Top Ten Biggest NFL Stadiums

    NFL Stadiums don’t produce eye popping numbers like some of College Football 100,000+ venues, but there aren’t any with less than 60,000. Cowboys Stadium can pack 110,000 when Jerry Jones feels like it, while FedEx stadium keeps getting smaller, but remains high on the list.

    Number 10 – Lambeau Field, Green Bay Packers – 73,128

    Lambeau FieldImage: Source

    An almost Mythic stadium which is named after Curly Lambeau, the founder of the Green Bay Packers. It was the first stadium to be built exclusively for a NFL team and is the longest continuously-occupied stadium in the NFL. It also goes by “the frozen tundra”, especially during the harsh winter months.

    Number 9 – Cleveland Browns Stadium – 73,200

    Cleveland Browns StadiumImage: Source

    The Cleveland Browns play in this heavily criticized stadium by civic leaders, for the fact that it was built solely for the purpose of football, meaning it’s used around ten times a year. Maybe if it hosted a more successful team the critics would be more silent.

    Number 8 – Bank of America Stadium, Carolina Panthers – 73,778

    Bank of America StadiumImage: Source

    The stadium, opened in 1996, started the big “stadium-boom” in the late 90’s and early 2000’s, and is already under it’s third name – it was called the Carolinas Stadium and the Ericsson stadium.

    Number 7 – Sun Life Stadium, Miami Dolphins – 75,192

    Land Shark StadiumImage: Source

    The stadium formerly known as Dolphins Stadium, Joe Robbie Stadium, Players Park and Land Shark is home to the Miami Dolphins and has hosted a few Super Bowls since opening in 1987. It  was also the home of the Florida Marlins(MLB) and still of the Miami ‘Canes (College Football).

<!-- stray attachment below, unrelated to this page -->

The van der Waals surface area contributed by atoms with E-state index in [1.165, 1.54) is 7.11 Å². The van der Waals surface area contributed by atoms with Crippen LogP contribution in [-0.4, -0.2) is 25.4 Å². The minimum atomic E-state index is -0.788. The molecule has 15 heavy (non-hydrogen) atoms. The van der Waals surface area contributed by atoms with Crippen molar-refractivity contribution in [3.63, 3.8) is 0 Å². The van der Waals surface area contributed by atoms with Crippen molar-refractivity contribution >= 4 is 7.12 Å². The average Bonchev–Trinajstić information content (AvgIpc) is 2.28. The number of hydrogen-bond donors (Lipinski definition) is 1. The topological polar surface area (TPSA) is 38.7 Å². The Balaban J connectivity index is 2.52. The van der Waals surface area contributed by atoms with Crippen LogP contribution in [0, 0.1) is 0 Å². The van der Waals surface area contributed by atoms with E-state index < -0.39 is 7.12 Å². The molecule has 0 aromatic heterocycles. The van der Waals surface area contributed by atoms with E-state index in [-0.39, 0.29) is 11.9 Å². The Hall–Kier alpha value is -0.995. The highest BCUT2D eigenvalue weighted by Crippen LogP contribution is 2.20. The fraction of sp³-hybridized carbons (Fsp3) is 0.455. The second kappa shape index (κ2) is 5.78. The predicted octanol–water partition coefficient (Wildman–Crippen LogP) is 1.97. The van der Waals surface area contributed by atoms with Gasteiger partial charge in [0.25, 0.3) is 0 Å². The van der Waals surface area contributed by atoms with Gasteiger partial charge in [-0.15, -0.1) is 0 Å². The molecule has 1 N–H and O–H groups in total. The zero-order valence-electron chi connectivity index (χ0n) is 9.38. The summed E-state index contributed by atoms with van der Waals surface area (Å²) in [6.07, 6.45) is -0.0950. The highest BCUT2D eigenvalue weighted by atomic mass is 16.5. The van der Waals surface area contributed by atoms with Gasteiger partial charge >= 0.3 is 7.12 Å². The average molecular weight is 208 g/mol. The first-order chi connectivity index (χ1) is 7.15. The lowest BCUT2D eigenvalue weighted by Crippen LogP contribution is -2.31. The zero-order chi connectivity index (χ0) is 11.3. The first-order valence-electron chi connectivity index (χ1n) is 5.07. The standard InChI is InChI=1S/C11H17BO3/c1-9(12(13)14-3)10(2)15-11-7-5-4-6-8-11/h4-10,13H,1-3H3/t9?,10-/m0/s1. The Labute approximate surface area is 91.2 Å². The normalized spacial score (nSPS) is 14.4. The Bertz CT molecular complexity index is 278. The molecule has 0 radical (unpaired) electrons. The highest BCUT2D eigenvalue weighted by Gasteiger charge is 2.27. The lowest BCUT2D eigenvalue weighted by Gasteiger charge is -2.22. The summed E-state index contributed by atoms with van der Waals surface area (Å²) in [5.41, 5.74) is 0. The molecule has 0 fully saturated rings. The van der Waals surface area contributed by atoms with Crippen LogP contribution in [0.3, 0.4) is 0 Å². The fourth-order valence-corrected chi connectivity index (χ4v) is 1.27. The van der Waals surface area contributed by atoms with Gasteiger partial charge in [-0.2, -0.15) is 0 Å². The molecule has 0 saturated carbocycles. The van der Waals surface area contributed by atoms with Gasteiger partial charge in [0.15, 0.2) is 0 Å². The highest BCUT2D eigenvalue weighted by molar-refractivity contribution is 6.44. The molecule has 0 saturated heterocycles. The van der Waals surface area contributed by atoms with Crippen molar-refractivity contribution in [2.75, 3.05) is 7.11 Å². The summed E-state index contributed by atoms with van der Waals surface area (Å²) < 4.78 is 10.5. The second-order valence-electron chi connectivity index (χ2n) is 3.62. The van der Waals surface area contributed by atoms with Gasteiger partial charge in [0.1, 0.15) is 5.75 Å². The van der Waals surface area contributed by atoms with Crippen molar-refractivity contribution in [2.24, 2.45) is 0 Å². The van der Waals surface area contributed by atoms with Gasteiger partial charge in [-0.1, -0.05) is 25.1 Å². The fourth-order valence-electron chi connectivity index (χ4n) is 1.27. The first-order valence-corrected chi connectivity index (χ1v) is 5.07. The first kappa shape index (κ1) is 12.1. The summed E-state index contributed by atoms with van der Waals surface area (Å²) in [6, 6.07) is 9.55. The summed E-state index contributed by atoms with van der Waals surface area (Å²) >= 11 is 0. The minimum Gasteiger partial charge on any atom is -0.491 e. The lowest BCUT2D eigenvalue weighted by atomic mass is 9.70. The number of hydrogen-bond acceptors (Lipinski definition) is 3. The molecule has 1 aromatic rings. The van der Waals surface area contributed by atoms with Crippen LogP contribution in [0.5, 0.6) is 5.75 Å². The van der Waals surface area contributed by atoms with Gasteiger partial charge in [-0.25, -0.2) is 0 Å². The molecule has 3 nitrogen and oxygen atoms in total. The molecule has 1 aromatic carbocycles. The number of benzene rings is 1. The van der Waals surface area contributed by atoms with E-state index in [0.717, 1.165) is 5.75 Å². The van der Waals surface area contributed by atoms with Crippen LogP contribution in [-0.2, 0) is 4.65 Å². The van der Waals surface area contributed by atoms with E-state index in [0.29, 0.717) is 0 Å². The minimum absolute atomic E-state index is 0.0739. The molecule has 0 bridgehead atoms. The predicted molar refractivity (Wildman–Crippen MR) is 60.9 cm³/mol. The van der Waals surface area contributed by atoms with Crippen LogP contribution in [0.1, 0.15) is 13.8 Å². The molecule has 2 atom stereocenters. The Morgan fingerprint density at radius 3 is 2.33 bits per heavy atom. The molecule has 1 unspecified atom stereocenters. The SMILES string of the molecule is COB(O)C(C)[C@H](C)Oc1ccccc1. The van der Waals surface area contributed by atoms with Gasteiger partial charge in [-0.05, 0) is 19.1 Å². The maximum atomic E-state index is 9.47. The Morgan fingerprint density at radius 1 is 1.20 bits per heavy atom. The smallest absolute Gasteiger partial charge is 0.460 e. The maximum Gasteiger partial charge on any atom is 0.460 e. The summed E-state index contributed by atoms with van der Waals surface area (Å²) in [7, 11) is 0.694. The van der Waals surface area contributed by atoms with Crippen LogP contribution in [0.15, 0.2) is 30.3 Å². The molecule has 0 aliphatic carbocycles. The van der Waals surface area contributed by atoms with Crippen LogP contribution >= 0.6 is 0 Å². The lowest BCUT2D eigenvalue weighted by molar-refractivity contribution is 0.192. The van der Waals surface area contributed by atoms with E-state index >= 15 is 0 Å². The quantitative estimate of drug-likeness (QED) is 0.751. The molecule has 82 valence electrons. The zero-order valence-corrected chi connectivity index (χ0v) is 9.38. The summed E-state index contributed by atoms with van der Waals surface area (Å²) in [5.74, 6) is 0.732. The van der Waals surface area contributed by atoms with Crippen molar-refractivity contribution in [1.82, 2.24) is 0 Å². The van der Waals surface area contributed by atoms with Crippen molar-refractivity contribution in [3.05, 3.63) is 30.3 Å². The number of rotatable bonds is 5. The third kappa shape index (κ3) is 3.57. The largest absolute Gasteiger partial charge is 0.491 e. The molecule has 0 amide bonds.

Number 6 – Sports Authority Field at Mile High, Denver Broncos – 76,125

    Invesco FieldImage: Source

    The stadium that replaced Mile High stadium in Denver and caused a lot of fan rage with the addition of Invesco next to Mile High, especially after Denver Post Columnist revealed Invesco executives refer to the stadium as “the Diaphragm”. Since August 16, 2011, the naming rights moved to the Sports Authority.

    Number 5 – Arrowhead Stadium, Kansas City Chiefs – 76,416

    Arrowhead StadiumImage: Source

    The home of the Chiefs, or the Kansas City Chiefs to be more exact and the fourth largest NFL stadium. Referred to usually simply as Arrowhead and until recently was considered as one of the better home field advantages any NFL team had, with the loudest fans recorded in the NFL, along with those in Seattle.

    Number 4 – Mercedes-Benz Superdome, New Orleans Saints – 76,468

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    Mostly knows as the Superdome and was previously called the Louisiana Superdome, the new Car themed named venue is one of the oldest grounds in the NFL, home to the Saints and seven Super Bowls.

    Number 3 – Cowboys Stadium, Dallas Cowboys – 80,000

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    As expected from a new Texas stadium built by Jerry Jones, this has a few “biggest” attached to it. Besides the fact that it can host up to 110,000 if filled with standing room fans, it is the largest domed stadium in the world and holds, proudly, the largest HD video screen. It’s been used for about everything possible, from College Football, boxing, High School ball to College Basketbal, and oh yes, Cowboys games.

    Number 2 – FedExField, Washington Redskins – 82,000

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    Owned by Redskins owner Daniel Snyder, FedEx field lost it’s top spot to MetLife after 10,000 seats were removed from the upper deck. Fans in Washington still miss the old RFK Stadium, and who knows, 15 years is kinda old for an NFL stadium these days.

    Number 1 – MetLife Stadium, New York Giants & Jets – 82,566

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    Opened on April 2010, this was originally named The New Meadowlands stadium, but I guess that was too depressing and didn’t bring enough money with it. As with the previous, adjacent ground, this is home to both the New York Giants and Jets. More remarkably, by being named the host to the Super Bowl in 2014, it will be the first non-domed stadium in the Northern United States to host a Super Bowl game.